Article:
Lock up bigger home-office write-offs — Business Management Daily: Free Reports on Human Resources, Employment Law, Office Management, Office Communication, Office Technology and Small Business Tax Business Management Daily
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While some view the home-office deduction as audit bait, you’ll withstand any IRS scrutiny if you know and follow the home-office deduction rules. In this Special Report, we’ll explain those rules in plain English and show you how to earn bigger and better deductions without getting off the living room couch.

Home-office rules: the basics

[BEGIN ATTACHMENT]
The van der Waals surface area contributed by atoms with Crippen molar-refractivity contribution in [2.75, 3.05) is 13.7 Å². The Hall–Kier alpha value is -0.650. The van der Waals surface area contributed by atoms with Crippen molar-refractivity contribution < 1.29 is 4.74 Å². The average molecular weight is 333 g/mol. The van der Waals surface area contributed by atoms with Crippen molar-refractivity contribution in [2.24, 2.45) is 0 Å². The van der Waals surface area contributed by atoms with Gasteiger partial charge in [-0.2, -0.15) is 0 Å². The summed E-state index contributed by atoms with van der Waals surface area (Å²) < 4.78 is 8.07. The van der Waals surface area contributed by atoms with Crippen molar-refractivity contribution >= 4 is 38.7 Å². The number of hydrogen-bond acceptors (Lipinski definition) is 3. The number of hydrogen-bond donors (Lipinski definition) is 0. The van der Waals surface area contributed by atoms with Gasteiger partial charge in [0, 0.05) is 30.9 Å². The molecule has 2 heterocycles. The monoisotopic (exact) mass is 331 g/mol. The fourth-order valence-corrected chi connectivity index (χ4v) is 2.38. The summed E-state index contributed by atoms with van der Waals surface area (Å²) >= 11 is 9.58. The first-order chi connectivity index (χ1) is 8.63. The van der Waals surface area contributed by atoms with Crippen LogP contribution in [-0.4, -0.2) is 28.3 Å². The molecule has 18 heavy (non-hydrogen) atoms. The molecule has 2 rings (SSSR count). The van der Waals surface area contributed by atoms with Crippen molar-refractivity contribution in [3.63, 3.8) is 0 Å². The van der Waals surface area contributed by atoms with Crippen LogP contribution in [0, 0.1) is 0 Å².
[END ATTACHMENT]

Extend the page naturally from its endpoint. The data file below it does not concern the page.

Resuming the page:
Whether you’re a butcher, a baker or a candlestick maker, you can deduct your home office expenses if you use part of your home “regularly and exclusively” as either:

1. Your principal place of doing business; or

2. A place to meet or deal with clients, customers or patients in the normal course of business. Also, you can deduct expenses attributable to a detached structure—such as a garage or shed—that’s used in connection with your business (e.g., to store inventory).

Finally, if you’re an employee, the home office must be used for the convenience of the employer, not of the employee.

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